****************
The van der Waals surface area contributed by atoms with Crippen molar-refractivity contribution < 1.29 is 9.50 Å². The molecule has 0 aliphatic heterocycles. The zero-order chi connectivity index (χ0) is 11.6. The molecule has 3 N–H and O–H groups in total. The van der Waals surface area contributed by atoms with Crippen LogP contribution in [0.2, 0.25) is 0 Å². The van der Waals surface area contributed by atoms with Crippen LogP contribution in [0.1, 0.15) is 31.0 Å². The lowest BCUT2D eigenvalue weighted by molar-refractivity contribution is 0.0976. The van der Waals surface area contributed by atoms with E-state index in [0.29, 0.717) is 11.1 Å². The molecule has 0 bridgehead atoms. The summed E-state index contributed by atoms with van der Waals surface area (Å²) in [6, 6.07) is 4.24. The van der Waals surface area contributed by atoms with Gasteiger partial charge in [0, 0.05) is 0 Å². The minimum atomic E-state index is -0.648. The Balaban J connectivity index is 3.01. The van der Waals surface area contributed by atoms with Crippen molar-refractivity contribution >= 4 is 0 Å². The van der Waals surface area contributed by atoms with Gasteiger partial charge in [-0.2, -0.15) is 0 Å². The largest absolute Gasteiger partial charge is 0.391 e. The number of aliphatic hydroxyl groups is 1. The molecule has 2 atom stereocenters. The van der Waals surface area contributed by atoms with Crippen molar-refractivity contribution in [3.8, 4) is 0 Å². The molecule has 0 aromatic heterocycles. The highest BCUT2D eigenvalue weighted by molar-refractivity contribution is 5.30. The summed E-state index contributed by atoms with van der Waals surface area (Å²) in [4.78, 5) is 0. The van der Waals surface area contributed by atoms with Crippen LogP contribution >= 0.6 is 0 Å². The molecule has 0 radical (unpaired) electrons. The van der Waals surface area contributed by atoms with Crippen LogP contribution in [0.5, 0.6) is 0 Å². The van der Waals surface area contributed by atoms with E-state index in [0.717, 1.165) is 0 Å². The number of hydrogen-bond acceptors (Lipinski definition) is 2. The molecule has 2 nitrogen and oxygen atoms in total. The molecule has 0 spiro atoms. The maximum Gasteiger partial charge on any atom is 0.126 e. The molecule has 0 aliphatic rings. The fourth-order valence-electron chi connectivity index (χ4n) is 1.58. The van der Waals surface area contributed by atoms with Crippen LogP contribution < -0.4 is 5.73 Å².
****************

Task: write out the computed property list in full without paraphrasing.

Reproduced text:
The van der Waals surface area contributed by atoms with Crippen molar-refractivity contribution < 1.29 is 9.50 Å². The molecule has 0 aliphatic heterocycles. The zero-order chi connectivity index (χ0) is 11.6. The molecule has 3 N–H and O–H groups in total. The van der Waals surface area contributed by atoms with Crippen LogP contribution in [0.2, 0.25) is 0 Å². The van der Waals surface area contributed by atoms with Crippen LogP contribution in [0.1, 0.15) is 31.0 Å². The lowest BCUT2D eigenvalue weighted by molar-refractivity contribution is 0.0976. The van der Waals surface area contributed by atoms with E-state index in [0.29, 0.717) is 11.1 Å². The molecule has 0 bridgehead atoms. The summed E-state index contributed by atoms with van der Waals surface area (Å²) in [6, 6.07) is 4.24. The van der Waals surface area contributed by atoms with Gasteiger partial charge in [0, 0.05) is 0 Å². The minimum atomic E-state index is -0.648. The Balaban J connectivity index is 3.01. The van der Waals surface area contributed by atoms with Crippen molar-refractivity contribution >= 4 is 0 Å². The van der Waals surface area contributed by atoms with Gasteiger partial charge in [-0.2, -0.15) is 0 Å². The largest absolute Gasteiger partial charge is 0.391 e. The number of aliphatic hydroxyl groups is 1. The molecule has 2 atom stereocenters. The van der Waals surface area contributed by atoms with Crippen molar-refractivity contribution in [3.8, 4) is 0 Å². The molecule has 0 aromatic heterocycles. The highest BCUT2D eigenvalue weighted by molar-refractivity contribution is 5.30. The summed E-state index contributed by atoms with van der Waals surface area (Å²) in [4.78, 5) is 0. The van der Waals surface area contributed by atoms with Crippen LogP contribution >= 0.6 is 0 Å². The molecule has 0 radical (unpaired) electrons. The van der Waals surface area contributed by atoms with Crippen LogP contribution in [0.5, 0.6) is 0 Å². The van der Waals surface area contributed by atoms with E-state index in [0.717, 1.165) is 0 Å². The number of hydrogen-bond acceptors (Lipinski definition) is 2. The molecule has 2 nitrogen and oxygen atoms in total. The molecule has 0 spiro atoms. The maximum Gasteiger partial charge on any atom is 0.126 e. The molecule has 0 aliphatic rings. The fourth-order valence-electron chi connectivity index (χ4n) is 1.58. The van der Waals surface area contributed by atoms with Crippen LogP contribution < -0.4 is 5.73 Å².